There’s nothing quite like home with all its creature comforts right on hand. You know where everything is and it’s all your choice, your taste, all those things you love, like and treasure. There are so many stay-at-home creatures in nature who just love the cosy life, so cosy that some of them literally never want to leave home. And that’s okay - because home is a sanctuary - just as it is for humans. In this time, isolation can feel very challenging, but these animals remind us of the security, warmth and comfort that comes when we #StayAtHome, and what connects and unites us on our one beautiful planet.
So, why not take inspiration from some of our wildlife who are experts at staying at home?
Home Sweet Home
Hermit crabs like to feel safe, so they squeeze their long spirally abdomens inside an empty snail shell. But before leaving the old home and moving into the new one they carefully inspect the potential new property. Seriously, these crabs are very choosy and there’s a lot of competition in the market for a five-star shell. Often they’ll leave their current abode, move in and try the new one on for size and decide the fit just isn’t them, so return to the comfortable old residence.
The patient snail may not move very fast but nor does it need to. Not with that spiral shell loaded on the back. A snails’ home is made from a hard structure composed of calcium carbonate that protects their soft body and internal organs. It’s comforting to know that as they grow their shell grows, so they’ll always feel safe and always be able to draw themselves inside to escape the world.
It looks like a plain and simple pocket but it’s not. A female wallaby’s pouch is a nursery. Furry on the outside and hairless on the inside this luxury home designed by Mother Nature is lined with sweat glands that release antimicrobial liquid to keep the joey safe from germs and parasites. Carried around in a comfy pouch all day and night it’s no wonder some joeys chill out in their mum’s pouch up 8-11 months.
A room with a view
Pouches are seriously underrated. There’s no doubt that they are a prestige apartment.
Take this proud quokka mother and snuggling joey for example. It’s no wonder they’re called the happiest animal in the world, they’re both glowing. Joey is there for a cosy six months of protection, warmth and suckling. Mum is content in the knowledge that she can provide everything to assist her joey in growing up strong and healthy. Even once they’ve left the comfort of the pouch, baby quokkas are still known to hop back into safety when frightened.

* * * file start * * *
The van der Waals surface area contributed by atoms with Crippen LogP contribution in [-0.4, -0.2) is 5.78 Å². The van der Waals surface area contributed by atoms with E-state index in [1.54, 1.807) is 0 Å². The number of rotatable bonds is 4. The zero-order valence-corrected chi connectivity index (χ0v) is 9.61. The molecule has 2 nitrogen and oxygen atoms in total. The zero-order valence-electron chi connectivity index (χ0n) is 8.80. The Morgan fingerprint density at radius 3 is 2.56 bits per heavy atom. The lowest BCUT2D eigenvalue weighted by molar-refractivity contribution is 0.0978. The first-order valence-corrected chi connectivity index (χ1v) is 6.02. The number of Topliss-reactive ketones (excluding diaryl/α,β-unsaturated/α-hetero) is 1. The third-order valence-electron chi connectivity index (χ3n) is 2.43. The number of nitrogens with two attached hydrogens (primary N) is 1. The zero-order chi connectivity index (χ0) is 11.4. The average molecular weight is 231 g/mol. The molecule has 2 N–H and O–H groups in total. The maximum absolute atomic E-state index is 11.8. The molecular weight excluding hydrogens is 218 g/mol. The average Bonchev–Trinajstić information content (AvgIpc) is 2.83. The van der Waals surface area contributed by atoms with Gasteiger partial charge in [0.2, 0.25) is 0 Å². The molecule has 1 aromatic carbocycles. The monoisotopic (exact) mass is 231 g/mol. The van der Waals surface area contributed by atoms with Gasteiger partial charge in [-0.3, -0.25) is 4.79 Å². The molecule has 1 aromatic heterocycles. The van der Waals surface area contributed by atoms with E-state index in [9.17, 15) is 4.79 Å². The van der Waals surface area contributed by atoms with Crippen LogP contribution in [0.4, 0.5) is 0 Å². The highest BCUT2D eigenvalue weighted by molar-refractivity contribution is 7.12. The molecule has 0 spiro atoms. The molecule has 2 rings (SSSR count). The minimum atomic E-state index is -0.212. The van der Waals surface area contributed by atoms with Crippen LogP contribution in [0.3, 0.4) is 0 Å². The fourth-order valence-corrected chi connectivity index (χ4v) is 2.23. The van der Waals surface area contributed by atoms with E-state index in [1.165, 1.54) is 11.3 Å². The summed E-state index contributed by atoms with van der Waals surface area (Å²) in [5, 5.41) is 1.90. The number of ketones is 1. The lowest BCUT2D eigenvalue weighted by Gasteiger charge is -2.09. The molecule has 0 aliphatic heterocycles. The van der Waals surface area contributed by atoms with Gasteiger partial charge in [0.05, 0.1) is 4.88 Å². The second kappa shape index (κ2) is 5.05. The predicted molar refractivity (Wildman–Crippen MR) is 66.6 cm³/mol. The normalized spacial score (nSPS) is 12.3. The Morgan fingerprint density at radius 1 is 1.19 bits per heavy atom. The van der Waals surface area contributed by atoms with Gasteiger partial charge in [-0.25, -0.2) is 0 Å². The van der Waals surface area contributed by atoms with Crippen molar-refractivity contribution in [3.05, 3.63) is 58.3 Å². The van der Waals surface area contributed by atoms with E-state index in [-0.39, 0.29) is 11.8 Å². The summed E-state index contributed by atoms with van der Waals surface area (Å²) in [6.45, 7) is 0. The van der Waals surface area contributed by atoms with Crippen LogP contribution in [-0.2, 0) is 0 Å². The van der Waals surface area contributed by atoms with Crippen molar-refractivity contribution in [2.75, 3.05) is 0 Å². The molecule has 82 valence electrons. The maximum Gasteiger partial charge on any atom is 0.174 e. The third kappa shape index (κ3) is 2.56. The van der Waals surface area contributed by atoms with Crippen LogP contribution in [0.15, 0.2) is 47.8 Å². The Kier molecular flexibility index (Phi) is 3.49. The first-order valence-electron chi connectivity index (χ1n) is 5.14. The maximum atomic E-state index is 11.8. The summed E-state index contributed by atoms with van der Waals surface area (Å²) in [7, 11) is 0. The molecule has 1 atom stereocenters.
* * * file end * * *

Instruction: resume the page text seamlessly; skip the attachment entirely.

A home with a dome
Tortoises are sensitive. Well, at least their shells are sensitive, and like the turtle, the tortoise's shell has nerve endings. But this reptile should feel pretty safe because their hard homes are often built with high domes that withstand weather, outside forces and predators. And if that’s not enough security, not only can they retract their heads inside their residence for protection, because the shell is made of living materials, it can slowly repair itself and regrow.
Close to home
Some kids just don’t want to leave home. And the bond between an orangutan mother and child is one of the strongest in nature. For the first two years of life, a young orangutan relies entirely on its mum for both food and transportation. Mothers stay with their young for 6-7 years, teaching them where to find food, what and how to eat and the technique for building a sleeping nest. Female orangutans even get homesick and are known to “visit” their mothers until they reach the age of 15 or 16.
A sense of community
There are all sorts of reasons to stay at home. Chimpanzees, like humans, love their family and community so much they choose to stay together. And it’s that sense of community that gets them through life, through good times and tough times. They laugh, love, fight and comfort each other and chimps socially groom each other, not just to clean each other’s bodies but to reassure as well as maintain friendships.
House and garden
Garden eels ‘grow’ from the ocean floor, usually near coral reefs. They look like delicate plants waving in their watery garden. They sort themselves into colonies that range from dozens to hundreds of individuals. Each fish digs its own burrow. From this, just a third of its body sticks out to capture food on the drifting currents. The garden eel rarely leaves its burrow and only shifts its burrow closer to each other for contact during the breeding season.